The challenges he faced at the time were formidable. From a position of private secretary to the Premier in a very popular state government, he now was the state president of the National Civic Council, which was largely responsible for supporting the anti-communist trade unionists now under unprecedented attack from the left, and assisting those who had followed Vince Gair after his expulsion from the ALP.

It fell upon Brian to build a statewide group structure for the Movement, and this he did. By the late 1960s, a vibrant group structure was in place across Queensland and industrial groups were operating in key unions.

During Brian's presidency, strong campaigns were mounted against the communist and pro-communist leadership of a number of major unions, including the Amalgamated Engineering Union, the Amalgamated Metal Workers Union and the Postal Workers Union. Campaigns in support of moderate trade union officials were run in the Federated Clerks Union, the State Service Union, the Furnishing Trades Union, the Shop Distributive Association, the Liquor Trades Union, and many others.

The effect of these campaigns was to ensure that the Communist Party and its left-wing allies were under continued pressure in their industrial bastions.

Mount Isa strike

Of little public knowledge is the role played by Brian and the NCC in Mount Isa in bringing to an end the great Mount Isa strike (1964-65), led by the militant left-winger, Pat Mackie. It was, as one source acknowledged, "probably the greatest labour dispute in post-war Australian history".

At the time, Mount Isa Mines was one of the largest mines in Australia, producing copper, zinc, lead and silver. Even before the strike, there had been a history of labour unrest at the mine. In 1964, wildcat strike action was taken by sections of the workforce, without the approval of the Australian Workers Union (AWU), which then covered the workforce.

The prime mover in this was Pat Mackie, a New Zealand-born, but Canadian-trained activist, who was a member of a Marxist revolutionary group, the Industrial Workers of the World.

Mackie brought in Alex McDonald, the communist secretary of the Queensland Trades and Labor Council, to legitimise the strike. Other communist union officials converged on Mount Isa as part of the Communist Party's bid to destroy the arbitration system, and as part of a concerted campaign to exclude the AWU from major resource projects and to replace it with communist-controlled unions.

If they had succeeded, the Communist Party would have had its thumb on the jugular of Queensland's mining industry.

When it became obvious that the strike was not a genuine industrial dispute, Brian Mullins went to Mount Isa for an extended period to galvanise into action the considerable number of unionists opposed to Mackie.

As he later commented to a colleague, "It was Mackie versus Mullins" until the strike collapsed. Brian stated later that violence of one sort or another plagued Mount Isa during the strike, and one of his associates was killed in a motor vehicle accident which occurred during a car chase through the streets.

When Pat Mackie later attempted to agitate in the sugar-cane industry, Brian assisted cane-growers to resist him, and Mackie's efforts to mobilise workers in this industry came to nothing.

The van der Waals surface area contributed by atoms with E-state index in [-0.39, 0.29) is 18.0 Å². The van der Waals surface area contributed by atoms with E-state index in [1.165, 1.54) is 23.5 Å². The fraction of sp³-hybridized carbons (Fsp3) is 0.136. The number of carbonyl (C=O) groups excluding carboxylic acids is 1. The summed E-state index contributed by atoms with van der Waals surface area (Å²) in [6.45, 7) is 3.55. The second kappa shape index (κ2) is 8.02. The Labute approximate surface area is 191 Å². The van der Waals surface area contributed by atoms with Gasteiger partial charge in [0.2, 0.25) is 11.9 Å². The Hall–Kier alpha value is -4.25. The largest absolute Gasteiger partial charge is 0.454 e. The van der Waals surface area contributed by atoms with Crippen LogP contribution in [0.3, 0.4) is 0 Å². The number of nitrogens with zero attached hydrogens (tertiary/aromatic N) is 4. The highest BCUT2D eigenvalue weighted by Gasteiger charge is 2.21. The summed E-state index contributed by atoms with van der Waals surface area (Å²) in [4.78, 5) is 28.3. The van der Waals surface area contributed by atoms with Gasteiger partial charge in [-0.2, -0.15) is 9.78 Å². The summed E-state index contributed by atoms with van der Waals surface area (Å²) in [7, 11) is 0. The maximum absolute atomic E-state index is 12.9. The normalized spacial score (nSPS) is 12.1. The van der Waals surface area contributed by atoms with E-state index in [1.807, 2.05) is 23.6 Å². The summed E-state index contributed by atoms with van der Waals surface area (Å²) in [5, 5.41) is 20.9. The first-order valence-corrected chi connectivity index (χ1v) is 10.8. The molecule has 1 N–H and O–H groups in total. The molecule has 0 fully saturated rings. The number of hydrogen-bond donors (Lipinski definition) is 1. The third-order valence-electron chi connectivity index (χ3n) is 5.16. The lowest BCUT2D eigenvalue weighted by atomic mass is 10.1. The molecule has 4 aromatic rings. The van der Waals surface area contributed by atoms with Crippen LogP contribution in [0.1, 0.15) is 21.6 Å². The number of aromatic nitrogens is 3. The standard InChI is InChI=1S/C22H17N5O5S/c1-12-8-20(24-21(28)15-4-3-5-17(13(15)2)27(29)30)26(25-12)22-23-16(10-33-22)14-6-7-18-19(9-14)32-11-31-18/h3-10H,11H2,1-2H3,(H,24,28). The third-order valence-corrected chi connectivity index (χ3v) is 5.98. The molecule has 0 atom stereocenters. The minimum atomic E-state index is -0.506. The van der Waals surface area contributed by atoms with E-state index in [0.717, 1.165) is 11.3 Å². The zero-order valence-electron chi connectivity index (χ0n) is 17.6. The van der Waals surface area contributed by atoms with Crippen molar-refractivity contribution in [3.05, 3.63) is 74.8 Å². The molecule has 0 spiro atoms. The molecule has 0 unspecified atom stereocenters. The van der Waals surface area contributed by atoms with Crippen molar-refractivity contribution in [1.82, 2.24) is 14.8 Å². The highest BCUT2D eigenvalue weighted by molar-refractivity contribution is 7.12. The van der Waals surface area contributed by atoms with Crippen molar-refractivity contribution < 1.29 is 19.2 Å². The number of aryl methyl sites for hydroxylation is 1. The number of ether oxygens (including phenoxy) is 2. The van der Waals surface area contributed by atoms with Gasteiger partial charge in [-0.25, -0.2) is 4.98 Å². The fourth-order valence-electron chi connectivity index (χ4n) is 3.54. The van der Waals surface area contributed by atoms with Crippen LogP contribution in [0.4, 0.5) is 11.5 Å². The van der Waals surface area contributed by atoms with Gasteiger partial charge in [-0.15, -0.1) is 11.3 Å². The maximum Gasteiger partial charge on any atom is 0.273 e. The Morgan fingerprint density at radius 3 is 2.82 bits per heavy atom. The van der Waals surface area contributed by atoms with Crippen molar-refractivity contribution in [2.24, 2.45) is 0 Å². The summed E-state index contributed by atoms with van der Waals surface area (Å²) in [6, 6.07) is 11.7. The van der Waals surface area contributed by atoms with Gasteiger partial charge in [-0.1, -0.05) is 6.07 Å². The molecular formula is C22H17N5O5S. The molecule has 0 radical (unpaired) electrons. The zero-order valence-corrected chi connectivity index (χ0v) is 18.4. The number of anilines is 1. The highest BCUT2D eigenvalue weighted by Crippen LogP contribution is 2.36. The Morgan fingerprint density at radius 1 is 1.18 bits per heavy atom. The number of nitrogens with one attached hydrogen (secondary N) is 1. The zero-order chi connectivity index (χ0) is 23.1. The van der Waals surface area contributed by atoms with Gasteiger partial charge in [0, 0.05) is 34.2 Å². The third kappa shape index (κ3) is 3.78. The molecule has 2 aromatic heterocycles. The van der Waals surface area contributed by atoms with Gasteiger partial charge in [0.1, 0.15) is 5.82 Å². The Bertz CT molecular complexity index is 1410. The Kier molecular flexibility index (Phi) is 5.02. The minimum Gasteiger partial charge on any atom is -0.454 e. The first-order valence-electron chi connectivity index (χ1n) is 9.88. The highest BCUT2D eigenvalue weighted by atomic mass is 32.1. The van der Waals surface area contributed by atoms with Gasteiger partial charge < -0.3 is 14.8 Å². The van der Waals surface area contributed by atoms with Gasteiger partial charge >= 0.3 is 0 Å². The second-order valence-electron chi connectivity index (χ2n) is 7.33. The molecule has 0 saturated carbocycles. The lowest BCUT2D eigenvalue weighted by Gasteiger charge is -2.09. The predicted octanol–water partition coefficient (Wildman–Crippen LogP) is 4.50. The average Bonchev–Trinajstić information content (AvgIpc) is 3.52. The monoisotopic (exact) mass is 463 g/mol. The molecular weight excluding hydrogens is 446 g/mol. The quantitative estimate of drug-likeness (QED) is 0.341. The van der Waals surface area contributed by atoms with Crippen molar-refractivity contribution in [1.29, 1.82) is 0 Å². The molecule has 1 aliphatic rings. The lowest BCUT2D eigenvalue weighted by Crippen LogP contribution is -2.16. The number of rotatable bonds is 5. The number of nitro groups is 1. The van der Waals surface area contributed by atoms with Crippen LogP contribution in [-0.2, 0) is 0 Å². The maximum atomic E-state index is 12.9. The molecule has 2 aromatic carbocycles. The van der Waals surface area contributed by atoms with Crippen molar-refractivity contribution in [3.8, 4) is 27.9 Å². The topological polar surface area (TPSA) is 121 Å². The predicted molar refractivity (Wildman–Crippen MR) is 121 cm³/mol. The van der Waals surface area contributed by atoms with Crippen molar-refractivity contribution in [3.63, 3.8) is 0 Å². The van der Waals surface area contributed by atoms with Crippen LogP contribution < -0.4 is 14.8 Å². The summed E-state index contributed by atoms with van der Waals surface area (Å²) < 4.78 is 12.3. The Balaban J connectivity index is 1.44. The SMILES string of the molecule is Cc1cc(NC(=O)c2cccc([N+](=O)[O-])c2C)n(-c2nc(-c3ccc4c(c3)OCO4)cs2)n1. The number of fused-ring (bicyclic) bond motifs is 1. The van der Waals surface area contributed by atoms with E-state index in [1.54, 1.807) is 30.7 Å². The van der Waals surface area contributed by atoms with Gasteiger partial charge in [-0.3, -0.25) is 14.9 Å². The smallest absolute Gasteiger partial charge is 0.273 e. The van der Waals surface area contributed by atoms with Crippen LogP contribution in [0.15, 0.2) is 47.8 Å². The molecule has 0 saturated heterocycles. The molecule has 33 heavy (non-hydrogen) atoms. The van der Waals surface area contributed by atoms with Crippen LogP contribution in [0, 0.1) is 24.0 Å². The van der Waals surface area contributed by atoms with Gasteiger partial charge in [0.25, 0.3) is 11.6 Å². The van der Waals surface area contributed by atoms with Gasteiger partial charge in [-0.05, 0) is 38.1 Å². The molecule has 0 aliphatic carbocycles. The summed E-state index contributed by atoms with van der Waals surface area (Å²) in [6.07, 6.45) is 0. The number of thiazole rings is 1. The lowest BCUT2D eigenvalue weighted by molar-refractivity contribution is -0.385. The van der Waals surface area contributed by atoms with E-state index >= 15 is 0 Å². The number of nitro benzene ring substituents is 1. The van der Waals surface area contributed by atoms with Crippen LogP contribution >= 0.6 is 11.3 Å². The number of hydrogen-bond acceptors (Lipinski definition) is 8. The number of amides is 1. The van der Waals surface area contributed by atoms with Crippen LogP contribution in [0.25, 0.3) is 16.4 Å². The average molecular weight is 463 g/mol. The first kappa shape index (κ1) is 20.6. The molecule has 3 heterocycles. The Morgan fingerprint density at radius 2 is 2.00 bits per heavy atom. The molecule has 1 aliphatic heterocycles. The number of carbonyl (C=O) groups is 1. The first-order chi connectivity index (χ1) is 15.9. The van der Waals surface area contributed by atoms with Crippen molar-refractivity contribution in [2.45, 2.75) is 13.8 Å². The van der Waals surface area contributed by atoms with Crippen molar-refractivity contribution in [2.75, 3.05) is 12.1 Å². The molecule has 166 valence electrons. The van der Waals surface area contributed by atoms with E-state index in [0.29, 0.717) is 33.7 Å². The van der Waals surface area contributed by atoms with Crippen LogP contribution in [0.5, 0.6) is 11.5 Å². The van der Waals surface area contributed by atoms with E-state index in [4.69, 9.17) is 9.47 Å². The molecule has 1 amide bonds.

In the 1960s, universities across Australia became battlegrounds as the radical left sought to transform these institutions from centres of learning into centres of radical action and political confrontation.

Brian was in this struggle right from the start, and Queensland students were encouraged and trained to become active in the Australian Union of Students, the national student organisation which the extreme left had captured in pursuit of its own ideological agenda.

Brian Mullins brought together academics such as Dr Rupert Goodman and Professor Peter Lawrence and NCC-trained students in the common cause of defending the integrity of the nation's universities.

In the 1960s and '70s, Brian developed a close working relationship with many Country Party and Liberal MPs. Many of them, including the late Sir Joh Bjelke-Petersen, valued Brian's vast political experience and sought his advice on a number of matters involving major developments in the coal and mining industries in the 1960s and 1970s.

As the political priorities of the Movement changed, new strategies for new problems evolved. Radical feminism launched its attack upon the institution of the family, and the philosophy of nihilism, best described as the belief in nothing at all, assumed prominence in political thinking. These movements had to be faced with counter-movements.

When Bob Santamaria and a number of prominent Australians from all walks of life decided to form the Australian Family Association (AFA) in the 1980s, Brian was the key person in attracting prominent personnel to lead the association in Queensland. His charming personality and kindly attitude to others helped draw many to the AFA and NCC.

Brian retired from the Queensland presidency of the NCC in 2000, having served the Movement in that capacity for 40 years. His legacy to the Movement in Queensland is a strong decentralised group structure, and an activist spirit.

Brian was predeceased by his first wife Margaret and is survived by his second wife Elizabeth, 11 children, 15 grandchildren and four great-grandchildren.

Over the years, the Movement has brought forth outstanding men and women for the hardest of tasks. Brian Mullins was one of them. He will be missed and fondly remembered by his family, friends and colleagues.

May he rest in peace.

Gavan Duffy is a retired lawyer and author of the book, Demons and Democrats: 1950s Labor at the Crossroads (2002), an account of the Labor Party split of the 1950s, and, most recently, Labour and Justice: The Worker in Catholic Social Teaching (2008), both published by Freedom Publishing.